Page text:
Bay St. Louis Loses Another Building Official - - The News for South Mississippi

Bay St. Louis Loses Another Building Official

The Bay St. Louis building permit office has lost another key member. The acting city building official resigned Friday for a higher paying job in Pascagoula. You may recall the city's long time building official Bill Carigee resigned a few months ago amid controversy. All total the department has lost eight people in the past six months.

The question now is, what impact will the losses in the department have on residents who are trying to rebuild their lives and homes?

On average, 15 permit applications a day come into the Bay St. Louis Building permit office. So far, 182 have come in this January.

"It's pretty busy around here a lot of times," said Josh Hayes, who works as a plan reviewer and building inspector.

When fully staffed, the department employs 12 people. The office is currently functioning with only eight workers.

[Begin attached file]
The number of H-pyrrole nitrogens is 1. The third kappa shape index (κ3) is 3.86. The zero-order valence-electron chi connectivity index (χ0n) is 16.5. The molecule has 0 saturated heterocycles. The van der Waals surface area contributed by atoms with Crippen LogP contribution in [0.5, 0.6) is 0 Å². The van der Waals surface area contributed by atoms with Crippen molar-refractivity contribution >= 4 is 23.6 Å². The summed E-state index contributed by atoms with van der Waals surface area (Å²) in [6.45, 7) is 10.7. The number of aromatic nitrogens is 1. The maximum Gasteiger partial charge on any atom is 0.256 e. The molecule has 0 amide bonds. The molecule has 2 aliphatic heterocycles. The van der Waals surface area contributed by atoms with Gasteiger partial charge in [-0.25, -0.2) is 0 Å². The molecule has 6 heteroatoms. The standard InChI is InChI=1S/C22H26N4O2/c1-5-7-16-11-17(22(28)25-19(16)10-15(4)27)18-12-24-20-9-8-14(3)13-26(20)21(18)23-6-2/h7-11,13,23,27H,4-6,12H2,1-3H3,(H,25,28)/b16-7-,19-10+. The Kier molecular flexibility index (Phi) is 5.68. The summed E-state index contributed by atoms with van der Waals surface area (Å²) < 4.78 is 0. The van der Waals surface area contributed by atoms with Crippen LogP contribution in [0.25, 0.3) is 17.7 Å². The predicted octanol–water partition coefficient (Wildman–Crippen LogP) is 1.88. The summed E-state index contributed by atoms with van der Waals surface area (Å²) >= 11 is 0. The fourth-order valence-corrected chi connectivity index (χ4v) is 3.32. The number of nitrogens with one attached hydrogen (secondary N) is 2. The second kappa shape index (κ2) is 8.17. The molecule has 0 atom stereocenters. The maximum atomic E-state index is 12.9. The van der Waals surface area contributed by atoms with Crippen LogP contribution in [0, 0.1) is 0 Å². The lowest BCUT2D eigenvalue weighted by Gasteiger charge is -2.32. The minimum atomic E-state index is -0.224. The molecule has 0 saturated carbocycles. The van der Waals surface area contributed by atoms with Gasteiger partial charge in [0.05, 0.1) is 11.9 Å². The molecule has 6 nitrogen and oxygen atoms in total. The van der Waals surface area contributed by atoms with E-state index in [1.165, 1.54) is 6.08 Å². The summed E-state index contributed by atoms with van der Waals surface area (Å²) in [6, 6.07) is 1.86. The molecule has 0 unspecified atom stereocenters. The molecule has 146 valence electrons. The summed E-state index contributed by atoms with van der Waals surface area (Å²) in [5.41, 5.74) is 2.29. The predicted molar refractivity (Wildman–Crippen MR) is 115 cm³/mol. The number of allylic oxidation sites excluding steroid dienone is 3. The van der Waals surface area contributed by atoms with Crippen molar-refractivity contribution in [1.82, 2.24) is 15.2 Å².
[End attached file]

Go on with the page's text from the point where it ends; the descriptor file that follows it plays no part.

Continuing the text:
"It's a little bit of more waiting time on the plan review process because of the flow of houses coming in. As far as inspections and people coming through the door and asking questions, we're keeping up with that and we're giving everybody the information they need," Hayes said.

A lack of workers means heavier work loads and many in the department are wearing two or three different hats.

Director of Administration Buz Olsen said, "The guys are staying busy there working from 7am to 4pm with what little breaks they can get and trying to stay on top of the people's needs."

"It's not going that bad right now, we're keeping up with it," Hayes said.

"We've also had an offer from the County Building Office to lend assistance to us which, certainly, we've taken advantage of," Olsen said.

Meanwhile, the search is on to replace those who have left the Bay's Building Department.

"We've got some candidates out there that we're looking at for the building official, which is a very important job to fill right now," Olsen said.

But Olsen admits, the departures could not have come at a worse time.

"I want to assure the public that though we maybe short a couple of inspectors, that's not going to lack in the quality and the timeliness of inspections. People are stressful and they want to get back into their homes and we don't want to be an impedance to that," Olsen said.

One other note, the department recently received some good news. It may be able to hire additional staffers through a grant from the Win Job Center.

By Al Showers

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